- A-Z Animals
The Puerto Rican Parrot is a species of critically endangered birds endemic to the Puerto Rican archipelago. The primary factors for their dramatic population decline include human colonization of the island and eventual loss of suitable forest habitats, poaching for cagebird trade, as well as natural causes like predation, and natural disasters like the hurricane Maria that affected their population back in 2017.
Size: The total head to tail length is 28–30 cm (11.0–11.8 in).
Weight: On average, they weigh around 250–300 g (8.8–10.6 oz), or 275 g (9.7 oz).
Body Feathers: The plumage is largely green that is relieved by the red forecrown, and blue primaries.
Feet: Pink or flesh-colored with claws bearing sharp nails.
Eyes: The rounded black eyes are bordered by white patches.
Beaks: The beaks are strong, curved and flesh-colored, bearing pair of tiny nostrils at the base.
Sexual Dimorphism: Both the male and the female of the species are similar.
There is not enough biological data regarding the longevity of these birds in the wild.
Their natural range is West Indies on Puerto Rico’s Greater Antilles Island, in the northeastern regions of the Caribbean Sea, to the east of Hispaniola, as also, in the western parts of the Virgin Islands.
Puerto Rican parrots are mostly found in the wet forests of Puerto Rico, starting from the moist mountainous forests, down to the mangroves and coastal scrub forests.
Two subspecies of the Puerto Rican parrot could be recognized by the biologists, with one of them being the extant and nominate subspecies, Amazona vittata vittata, which is presently found only in Puerto Rico, and the other being the extinct Amazona vittata gracilipes that inhabited the Culebra Island. However, it is not clear whether the latter was considerably different from the former.
Puerto Rican parrots are typically seen in pairs. Like most other parrot species, these birds are also diurnal, foraging amidst the dense forests almost throughout the day. These birds perceive their environment through auditory, visual, chemical, and tactile stimuli.
They are social, gregarious birds, mostly fly in flocks, except when it comes to mating – the time when they make pairs and build nests to copulate. These birds are usually noisy in flight, emitting a distinct bugling call. They fly at a moderately high speed, beating their wings rapidly.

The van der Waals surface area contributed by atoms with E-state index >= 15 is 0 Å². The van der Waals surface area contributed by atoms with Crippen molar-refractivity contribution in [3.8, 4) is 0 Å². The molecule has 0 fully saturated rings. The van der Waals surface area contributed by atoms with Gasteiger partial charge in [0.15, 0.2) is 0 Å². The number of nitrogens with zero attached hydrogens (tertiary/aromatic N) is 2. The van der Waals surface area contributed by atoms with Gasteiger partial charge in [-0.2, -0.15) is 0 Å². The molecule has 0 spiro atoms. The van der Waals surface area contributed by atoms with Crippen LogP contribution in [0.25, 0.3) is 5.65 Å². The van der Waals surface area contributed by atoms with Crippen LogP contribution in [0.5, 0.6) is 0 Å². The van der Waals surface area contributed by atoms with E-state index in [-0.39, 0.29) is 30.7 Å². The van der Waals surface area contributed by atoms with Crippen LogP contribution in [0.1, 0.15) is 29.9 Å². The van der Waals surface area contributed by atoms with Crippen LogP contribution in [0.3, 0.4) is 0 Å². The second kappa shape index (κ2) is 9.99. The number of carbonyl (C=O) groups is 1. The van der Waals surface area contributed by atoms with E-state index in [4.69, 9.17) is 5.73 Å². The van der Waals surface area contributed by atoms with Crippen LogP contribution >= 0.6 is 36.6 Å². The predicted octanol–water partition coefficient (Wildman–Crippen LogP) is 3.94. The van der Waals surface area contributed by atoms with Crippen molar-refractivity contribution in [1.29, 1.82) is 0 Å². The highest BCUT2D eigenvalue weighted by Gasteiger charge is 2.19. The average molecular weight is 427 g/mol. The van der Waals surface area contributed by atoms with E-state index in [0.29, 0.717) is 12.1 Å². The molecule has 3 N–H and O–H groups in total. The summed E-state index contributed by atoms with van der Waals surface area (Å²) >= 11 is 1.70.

Puerto Rican amazons prefer to fly along the ridges and valleys, rather than over the mountain peaks. During the breeding season, they defend their nest site using loud calls to ward off invading pairs.
These highly vocal birds produce a wide variety of sounds and squawks. Like many other parrot species, these birds can learn, imitate and speak human words.
The diet of the Puerto Rican Amazons primarily consists of wild fruits, mostly Sierra palm. However, they would also consume flowers, leaves, tender shoots, seeds, bark, and nectar.
Puerto Rican parrots reproduce once a year. Prior to the mating season, new pairs build their nests in natural tree cavities. They use these homes not merely during the mating season, but for many years at a stretch.
The breeding season falls between January and July. The clutch size normally ranges from two to four eggs. However, many pairs do not succeed in laying eggs in a season.
The incubation of the eggs is done by only the female Puerto Rican parrots, while it lasts for about 26 days. Once the eggs are laid, the mother will not leave the nest and continue to incubate them until they hatch out, while the father would guard the nest.
The parents feed the chicks until they fledge in the next 60 to 65 days after hatching. The juveniles depend on the adults until the arrival of the next breeding season.
The young birds resemble adults except that they have a pair of pale yellow bills. The baby parrots take three to five years to reach sexual maturity.
Puerto Rican amazons have many predators, including the introduced species – the brown and the roof rats that have reduced their population significantly, as also, the red-tail hawks. Their eggs and chicks are also hunted by pearly-eyed thrashers and warble fly larvae (that infest the nests).
According to 2012 report, the population of these birds has been highly affected, with an estimated number of only around 53-80 individuals being left in the wild, and a little more than 300 in captivity planned for release.
With a dangerously low population count, along with prompt habitat loss, the IUCN 3.1 has enlisted these parrots under their ‘CR’ (Critically Endangered) list.